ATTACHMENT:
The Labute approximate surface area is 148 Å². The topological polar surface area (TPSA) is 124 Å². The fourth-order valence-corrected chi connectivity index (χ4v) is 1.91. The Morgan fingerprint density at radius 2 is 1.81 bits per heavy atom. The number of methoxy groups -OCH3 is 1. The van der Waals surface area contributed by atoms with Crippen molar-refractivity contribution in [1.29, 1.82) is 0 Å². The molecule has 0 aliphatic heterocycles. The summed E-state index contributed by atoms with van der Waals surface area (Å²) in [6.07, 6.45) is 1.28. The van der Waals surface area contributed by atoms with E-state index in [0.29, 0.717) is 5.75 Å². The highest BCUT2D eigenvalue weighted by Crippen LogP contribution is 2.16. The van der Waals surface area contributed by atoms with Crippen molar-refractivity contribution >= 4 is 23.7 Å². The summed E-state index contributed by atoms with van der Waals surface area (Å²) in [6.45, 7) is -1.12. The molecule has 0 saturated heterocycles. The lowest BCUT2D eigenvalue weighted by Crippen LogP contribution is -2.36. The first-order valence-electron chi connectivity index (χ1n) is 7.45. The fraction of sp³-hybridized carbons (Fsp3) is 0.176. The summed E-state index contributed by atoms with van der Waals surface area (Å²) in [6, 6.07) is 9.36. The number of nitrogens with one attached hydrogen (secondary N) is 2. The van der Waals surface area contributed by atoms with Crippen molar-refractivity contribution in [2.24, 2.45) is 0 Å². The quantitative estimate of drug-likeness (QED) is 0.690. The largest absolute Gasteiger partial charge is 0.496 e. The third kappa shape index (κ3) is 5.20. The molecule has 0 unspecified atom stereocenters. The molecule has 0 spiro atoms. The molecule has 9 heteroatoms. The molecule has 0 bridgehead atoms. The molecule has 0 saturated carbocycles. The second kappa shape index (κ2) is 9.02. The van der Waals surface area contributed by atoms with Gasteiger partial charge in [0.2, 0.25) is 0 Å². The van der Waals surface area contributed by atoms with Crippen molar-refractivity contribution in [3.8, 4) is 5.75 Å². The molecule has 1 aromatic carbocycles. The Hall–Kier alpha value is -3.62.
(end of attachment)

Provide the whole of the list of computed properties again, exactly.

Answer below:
The Labute approximate surface area is 148 Å². The topological polar surface area (TPSA) is 124 Å². The fourth-order valence-corrected chi connectivity index (χ4v) is 1.91. The Morgan fingerprint density at radius 2 is 1.81 bits per heavy atom. The number of methoxy groups -OCH3 is 1. The van der Waals surface area contributed by atoms with Crippen molar-refractivity contribution in [1.29, 1.82) is 0 Å². The molecule has 0 aliphatic heterocycles. The summed E-state index contributed by atoms with van der Waals surface area (Å²) in [6.07, 6.45) is 1.28. The van der Waals surface area contributed by atoms with E-state index in [0.29, 0.717) is 5.75 Å². The highest BCUT2D eigenvalue weighted by Crippen LogP contribution is 2.16. The van der Waals surface area contributed by atoms with Crippen molar-refractivity contribution >= 4 is 23.7 Å². The summed E-state index contributed by atoms with van der Waals surface area (Å²) in [6.45, 7) is -1.12. The molecule has 0 saturated heterocycles. The lowest BCUT2D eigenvalue weighted by Crippen LogP contribution is -2.36. The first-order valence-electron chi connectivity index (χ1n) is 7.45. The fraction of sp³-hybridized carbons (Fsp3) is 0.176. The summed E-state index contributed by atoms with van der Waals surface area (Å²) in [6, 6.07) is 9.36. The number of nitrogens with one attached hydrogen (secondary N) is 2. The van der Waals surface area contributed by atoms with Crippen molar-refractivity contribution in [2.24, 2.45) is 0 Å². The quantitative estimate of drug-likeness (QED) is 0.690. The largest absolute Gasteiger partial charge is 0.496 e. The third kappa shape index (κ3) is 5.20. The molecule has 0 unspecified atom stereocenters. The molecule has 0 spiro atoms. The molecule has 9 heteroatoms. The molecule has 0 bridgehead atoms. The molecule has 0 saturated carbocycles. The second kappa shape index (κ2) is 9.02. The van der Waals surface area contributed by atoms with Gasteiger partial charge in [0.2, 0.25) is 0 Å². The van der Waals surface area contributed by atoms with Crippen molar-refractivity contribution in [3.8, 4) is 5.75 Å². The molecule has 1 aromatic carbocycles. The Hall–Kier alpha value is -3.62.